Asking and Responding to Tough Questions

Linda Dulye's picture

raise hand.jpg"I try to give them a question that feels like a two-by-four between the eyes." How would you like that in your next job interview or performance review? That's the approach used by Kevin O'Connor, chief executive of, a comparison search engine. In an interview with The New York Times, he shared his leadership approach, including one of the tough questions he asks: "How smart are you?"

People get really uncomfortable. They don't know what to do, and they don't know how to answer it. They know it's kind of a trick, and it flusters them. Or I'll take a look at something that they did, and I'll tell them it's a big mistake and then just see how they react. Do they start crying? Do they get in a terrible rage and argue with you, or do they come back and systematically tell you why you're wrong, or perhaps agree with you on certain areas? So, I'm looking for that.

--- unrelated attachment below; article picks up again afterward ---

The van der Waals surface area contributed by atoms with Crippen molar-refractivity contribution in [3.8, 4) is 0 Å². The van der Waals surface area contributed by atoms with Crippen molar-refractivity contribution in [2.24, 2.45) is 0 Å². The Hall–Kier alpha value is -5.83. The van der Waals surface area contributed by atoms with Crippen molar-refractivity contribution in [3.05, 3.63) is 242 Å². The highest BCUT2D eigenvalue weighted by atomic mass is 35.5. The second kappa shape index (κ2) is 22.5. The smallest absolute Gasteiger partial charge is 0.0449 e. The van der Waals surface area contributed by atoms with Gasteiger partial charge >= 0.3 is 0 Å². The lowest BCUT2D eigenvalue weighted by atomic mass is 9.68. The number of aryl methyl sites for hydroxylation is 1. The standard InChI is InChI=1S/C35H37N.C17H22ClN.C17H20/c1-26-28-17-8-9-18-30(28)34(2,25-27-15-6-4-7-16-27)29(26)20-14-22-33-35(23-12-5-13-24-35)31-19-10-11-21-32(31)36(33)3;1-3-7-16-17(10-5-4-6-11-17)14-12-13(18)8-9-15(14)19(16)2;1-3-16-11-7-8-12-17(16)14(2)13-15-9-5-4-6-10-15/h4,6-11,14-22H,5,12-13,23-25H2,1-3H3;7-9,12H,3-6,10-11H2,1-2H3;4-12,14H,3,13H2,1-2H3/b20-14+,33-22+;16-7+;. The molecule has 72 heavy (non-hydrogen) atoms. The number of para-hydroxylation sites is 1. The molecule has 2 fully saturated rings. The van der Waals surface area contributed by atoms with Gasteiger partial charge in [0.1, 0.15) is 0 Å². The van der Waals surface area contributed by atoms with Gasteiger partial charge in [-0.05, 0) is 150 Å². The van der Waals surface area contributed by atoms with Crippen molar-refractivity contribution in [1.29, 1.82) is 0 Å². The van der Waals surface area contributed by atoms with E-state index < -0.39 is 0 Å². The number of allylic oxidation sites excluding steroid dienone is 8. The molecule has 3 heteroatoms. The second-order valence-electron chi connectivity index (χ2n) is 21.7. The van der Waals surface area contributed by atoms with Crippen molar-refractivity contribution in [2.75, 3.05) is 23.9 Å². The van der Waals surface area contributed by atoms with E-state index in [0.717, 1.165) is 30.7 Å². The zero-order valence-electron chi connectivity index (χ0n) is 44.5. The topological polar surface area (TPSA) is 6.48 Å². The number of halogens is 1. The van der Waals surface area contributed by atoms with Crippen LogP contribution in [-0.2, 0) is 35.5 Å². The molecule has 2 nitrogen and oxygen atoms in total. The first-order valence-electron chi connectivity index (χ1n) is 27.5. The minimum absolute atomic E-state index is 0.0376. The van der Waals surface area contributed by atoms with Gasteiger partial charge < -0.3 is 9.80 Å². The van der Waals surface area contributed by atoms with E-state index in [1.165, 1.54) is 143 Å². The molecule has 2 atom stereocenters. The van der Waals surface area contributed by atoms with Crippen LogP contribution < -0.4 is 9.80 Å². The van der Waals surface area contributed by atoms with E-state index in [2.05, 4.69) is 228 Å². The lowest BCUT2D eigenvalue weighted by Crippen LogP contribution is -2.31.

Are you prepared if someone drops a doozy like that on you? If you're like most, the answer is probably an emphatic no. But you can be ready by simply taking a breath, giving it some thought and offering a sound answer. This applies not only to the "two-by-four between the eyes" variety questions but also those that are asked in team meetings or during a phone call. Just because it took a few seconds to ask the tough question doesn't mean you have to answer it quickly. Now, what about those tough questions that you have the luxury of time to ponder?

  • Tap your social network. If you belong to LinkedIn, for example, post a question for some of your trusted contacts to weigh in on.



  • Do some research. Go online to learn more about the topic. Talk to subject matter experts that you respect. Backed by solid facts and trusted opinions, you can shape your answer.

Answering tough questions isn't easy. But with practice you can be prepared for when they come up and create your own internal process for offering answers.


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